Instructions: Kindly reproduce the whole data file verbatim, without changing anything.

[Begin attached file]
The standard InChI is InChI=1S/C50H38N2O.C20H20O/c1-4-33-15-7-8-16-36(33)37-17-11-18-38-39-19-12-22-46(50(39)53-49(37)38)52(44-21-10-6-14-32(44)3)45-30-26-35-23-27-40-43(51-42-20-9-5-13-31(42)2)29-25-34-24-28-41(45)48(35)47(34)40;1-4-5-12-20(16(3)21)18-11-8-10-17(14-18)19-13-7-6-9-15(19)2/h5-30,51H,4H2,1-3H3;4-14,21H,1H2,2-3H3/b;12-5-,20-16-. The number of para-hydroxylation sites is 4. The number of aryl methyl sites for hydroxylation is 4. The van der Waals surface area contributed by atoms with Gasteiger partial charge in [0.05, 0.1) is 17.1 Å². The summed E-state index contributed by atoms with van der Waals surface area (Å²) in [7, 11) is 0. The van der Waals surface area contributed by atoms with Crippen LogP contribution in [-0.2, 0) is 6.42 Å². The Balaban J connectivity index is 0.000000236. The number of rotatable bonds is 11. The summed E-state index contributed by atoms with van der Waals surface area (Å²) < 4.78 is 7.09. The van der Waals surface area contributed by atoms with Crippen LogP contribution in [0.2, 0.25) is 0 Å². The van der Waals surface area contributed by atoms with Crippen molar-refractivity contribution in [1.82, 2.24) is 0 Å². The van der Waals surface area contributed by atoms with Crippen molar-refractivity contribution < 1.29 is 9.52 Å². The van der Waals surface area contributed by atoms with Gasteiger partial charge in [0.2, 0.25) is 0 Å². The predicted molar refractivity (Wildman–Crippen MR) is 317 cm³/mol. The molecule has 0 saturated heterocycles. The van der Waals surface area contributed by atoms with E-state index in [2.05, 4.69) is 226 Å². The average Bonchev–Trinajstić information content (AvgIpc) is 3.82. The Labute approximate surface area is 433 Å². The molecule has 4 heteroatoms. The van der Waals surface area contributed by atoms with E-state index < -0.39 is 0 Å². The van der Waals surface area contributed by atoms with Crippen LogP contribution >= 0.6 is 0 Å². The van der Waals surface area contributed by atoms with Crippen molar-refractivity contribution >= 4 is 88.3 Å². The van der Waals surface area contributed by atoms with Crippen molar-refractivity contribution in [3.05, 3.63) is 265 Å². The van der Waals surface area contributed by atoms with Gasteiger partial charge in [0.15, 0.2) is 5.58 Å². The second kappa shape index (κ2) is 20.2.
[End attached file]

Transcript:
The standard InChI is InChI=1S/C50H38N2O.C20H20O/c1-4-33-15-7-8-16-36(33)37-17-11-18-38-39-19-12-22-46(50(39)53-49(37)38)52(44-21-10-6-14-32(44)3)45-30-26-35-23-27-40-43(51-42-20-9-5-13-31(42)2)29-25-34-24-28-41(45)48(35)47(34)40;1-4-5-12-20(16(3)21)18-11-8-10-17(14-18)19-13-7-6-9-15(19)2/h5-30,51H,4H2,1-3H3;4-14,21H,1H2,2-3H3/b;12-5-,20-16-. The number of para-hydroxylation sites is 4. The number of aryl methyl sites for hydroxylation is 4. The van der Waals surface area contributed by atoms with Gasteiger partial charge in [0.05, 0.1) is 17.1 Å². The summed E-state index contributed by atoms with van der Waals surface area (Å²) in [7, 11) is 0. The van der Waals surface area contributed by atoms with Crippen LogP contribution in [-0.2, 0) is 6.42 Å². The Balaban J connectivity index is 0.000000236. The number of rotatable bonds is 11. The summed E-state index contributed by atoms with van der Waals surface area (Å²) < 4.78 is 7.09. The van der Waals surface area contributed by atoms with Crippen LogP contribution in [0.2, 0.25) is 0 Å². The van der Waals surface area contributed by atoms with Crippen molar-refractivity contribution in [1.82, 2.24) is 0 Å². The van der Waals surface area contributed by atoms with Crippen molar-refractivity contribution < 1.29 is 9.52 Å². The van der Waals surface area contributed by atoms with Gasteiger partial charge in [0.2, 0.25) is 0 Å². The predicted molar refractivity (Wildman–Crippen MR) is 317 cm³/mol. The molecule has 0 saturated heterocycles. The van der Waals surface area contributed by atoms with E-state index in [2.05, 4.69) is 226 Å². The average Bonchev–Trinajstić information content (AvgIpc) is 3.82. The Labute approximate surface area is 433 Å². The molecule has 4 heteroatoms. The van der Waals surface area contributed by atoms with E-state index < -0.39 is 0 Å². The van der Waals surface area contributed by atoms with Crippen LogP contribution >= 0.6 is 0 Å². The van der Waals surface area contributed by atoms with Crippen molar-refractivity contribution >= 4 is 88.3 Å². The van der Waals surface area contributed by atoms with Crippen molar-refractivity contribution in [3.05, 3.63) is 265 Å². The van der Waals surface area contributed by atoms with Gasteiger partial charge in [0.15, 0.2) is 5.58 Å². The second kappa shape index (κ2) is 20.2.